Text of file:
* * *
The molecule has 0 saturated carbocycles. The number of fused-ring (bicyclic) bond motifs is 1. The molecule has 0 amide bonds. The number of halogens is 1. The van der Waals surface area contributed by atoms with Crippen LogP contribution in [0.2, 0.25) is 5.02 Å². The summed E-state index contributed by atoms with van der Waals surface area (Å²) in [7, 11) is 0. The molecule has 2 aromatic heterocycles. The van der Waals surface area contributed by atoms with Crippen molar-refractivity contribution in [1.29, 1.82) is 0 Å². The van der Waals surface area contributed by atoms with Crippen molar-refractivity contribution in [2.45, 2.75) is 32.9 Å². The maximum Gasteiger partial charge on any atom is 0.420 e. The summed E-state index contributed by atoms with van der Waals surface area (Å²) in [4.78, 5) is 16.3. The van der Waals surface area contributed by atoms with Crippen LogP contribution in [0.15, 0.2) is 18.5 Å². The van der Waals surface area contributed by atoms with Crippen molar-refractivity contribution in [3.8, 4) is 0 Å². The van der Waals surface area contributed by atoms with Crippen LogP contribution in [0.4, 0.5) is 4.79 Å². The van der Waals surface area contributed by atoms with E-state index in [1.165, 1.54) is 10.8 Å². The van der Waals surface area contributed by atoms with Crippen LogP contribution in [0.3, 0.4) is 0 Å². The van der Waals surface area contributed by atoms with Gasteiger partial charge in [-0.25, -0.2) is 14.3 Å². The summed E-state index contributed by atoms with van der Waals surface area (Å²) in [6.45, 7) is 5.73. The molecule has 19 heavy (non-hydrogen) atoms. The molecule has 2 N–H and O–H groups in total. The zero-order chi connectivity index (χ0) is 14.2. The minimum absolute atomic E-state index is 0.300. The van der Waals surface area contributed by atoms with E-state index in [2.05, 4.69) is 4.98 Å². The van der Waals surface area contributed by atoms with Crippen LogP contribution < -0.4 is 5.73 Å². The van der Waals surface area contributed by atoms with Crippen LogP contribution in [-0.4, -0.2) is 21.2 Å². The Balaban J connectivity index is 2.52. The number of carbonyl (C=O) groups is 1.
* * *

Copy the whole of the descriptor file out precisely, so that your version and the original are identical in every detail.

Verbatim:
The molecule has 0 saturated carbocycles. The number of fused-ring (bicyclic) bond motifs is 1. The molecule has 0 amide bonds. The number of halogens is 1. The van der Waals surface area contributed by atoms with Crippen LogP contribution in [0.2, 0.25) is 5.02 Å². The summed E-state index contributed by atoms with van der Waals surface area (Å²) in [7, 11) is 0. The molecule has 2 aromatic heterocycles. The van der Waals surface area contributed by atoms with Crippen molar-refractivity contribution in [1.29, 1.82) is 0 Å². The van der Waals surface area contributed by atoms with Crippen molar-refractivity contribution in [2.45, 2.75) is 32.9 Å². The maximum Gasteiger partial charge on any atom is 0.420 e. The summed E-state index contributed by atoms with van der Waals surface area (Å²) in [4.78, 5) is 16.3. The van der Waals surface area contributed by atoms with Crippen LogP contribution in [0.15, 0.2) is 18.5 Å². The van der Waals surface area contributed by atoms with Crippen molar-refractivity contribution in [3.8, 4) is 0 Å². The van der Waals surface area contributed by atoms with Crippen LogP contribution in [0.4, 0.5) is 4.79 Å². The van der Waals surface area contributed by atoms with E-state index in [1.165, 1.54) is 10.8 Å². The van der Waals surface area contributed by atoms with Crippen LogP contribution in [0.3, 0.4) is 0 Å². The van der Waals surface area contributed by atoms with Gasteiger partial charge in [-0.25, -0.2) is 14.3 Å². The summed E-state index contributed by atoms with van der Waals surface area (Å²) in [6.45, 7) is 5.73. The molecule has 19 heavy (non-hydrogen) atoms. The molecule has 2 N–H and O–H groups in total. The zero-order chi connectivity index (χ0) is 14.2. The minimum absolute atomic E-state index is 0.300. The van der Waals surface area contributed by atoms with E-state index in [2.05, 4.69) is 4.98 Å². The van der Waals surface area contributed by atoms with Crippen LogP contribution < -0.4 is 5.73 Å². The van der Waals surface area contributed by atoms with Crippen LogP contribution in [-0.4, -0.2) is 21.2 Å². The Balaban J connectivity index is 2.52. The number of carbonyl (C=O) groups is 1.